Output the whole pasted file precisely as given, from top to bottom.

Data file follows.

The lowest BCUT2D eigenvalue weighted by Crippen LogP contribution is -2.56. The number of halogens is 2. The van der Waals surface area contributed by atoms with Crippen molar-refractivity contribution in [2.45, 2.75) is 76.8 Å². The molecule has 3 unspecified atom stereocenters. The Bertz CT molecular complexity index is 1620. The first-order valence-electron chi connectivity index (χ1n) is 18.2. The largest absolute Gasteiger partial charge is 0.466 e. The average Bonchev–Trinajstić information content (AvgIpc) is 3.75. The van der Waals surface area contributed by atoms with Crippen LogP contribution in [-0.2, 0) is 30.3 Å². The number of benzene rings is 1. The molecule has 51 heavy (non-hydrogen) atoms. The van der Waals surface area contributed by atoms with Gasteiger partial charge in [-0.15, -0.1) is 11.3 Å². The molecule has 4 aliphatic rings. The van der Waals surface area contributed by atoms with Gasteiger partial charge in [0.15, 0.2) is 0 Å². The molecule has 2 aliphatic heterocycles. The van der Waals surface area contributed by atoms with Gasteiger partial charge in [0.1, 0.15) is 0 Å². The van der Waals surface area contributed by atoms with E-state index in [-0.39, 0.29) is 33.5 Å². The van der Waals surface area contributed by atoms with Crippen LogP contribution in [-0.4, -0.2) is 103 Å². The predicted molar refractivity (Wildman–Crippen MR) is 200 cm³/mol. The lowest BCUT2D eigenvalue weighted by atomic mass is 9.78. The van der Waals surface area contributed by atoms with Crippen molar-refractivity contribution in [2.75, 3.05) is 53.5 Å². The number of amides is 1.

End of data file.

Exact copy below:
The lowest BCUT2D eigenvalue weighted by Crippen LogP contribution is -2.56. The number of halogens is 2. The van der Waals surface area contributed by atoms with Crippen molar-refractivity contribution in [2.45, 2.75) is 76.8 Å². The molecule has 3 unspecified atom stereocenters. The Bertz CT molecular complexity index is 1620. The first-order valence-electron chi connectivity index (χ1n) is 18.2. The largest absolute Gasteiger partial charge is 0.466 e. The average Bonchev–Trinajstić information content (AvgIpc) is 3.75. The van der Waals surface area contributed by atoms with Crippen LogP contribution in [-0.2, 0) is 30.3 Å². The number of benzene rings is 1. The molecule has 51 heavy (non-hydrogen) atoms. The van der Waals surface area contributed by atoms with Gasteiger partial charge in [-0.15, -0.1) is 11.3 Å². The molecule has 4 aliphatic rings. The van der Waals surface area contributed by atoms with Gasteiger partial charge in [0.15, 0.2) is 0 Å². The molecule has 2 aliphatic heterocycles. The van der Waals surface area contributed by atoms with Gasteiger partial charge in [0.1, 0.15) is 0 Å². The van der Waals surface area contributed by atoms with E-state index in [-0.39, 0.29) is 33.5 Å². The van der Waals surface area contributed by atoms with Crippen LogP contribution in [-0.4, -0.2) is 103 Å². The predicted molar refractivity (Wildman–Crippen MR) is 200 cm³/mol. The lowest BCUT2D eigenvalue weighted by atomic mass is 9.78. The van der Waals surface area contributed by atoms with Crippen molar-refractivity contribution in [2.75, 3.05) is 53.5 Å². The number of amides is 1.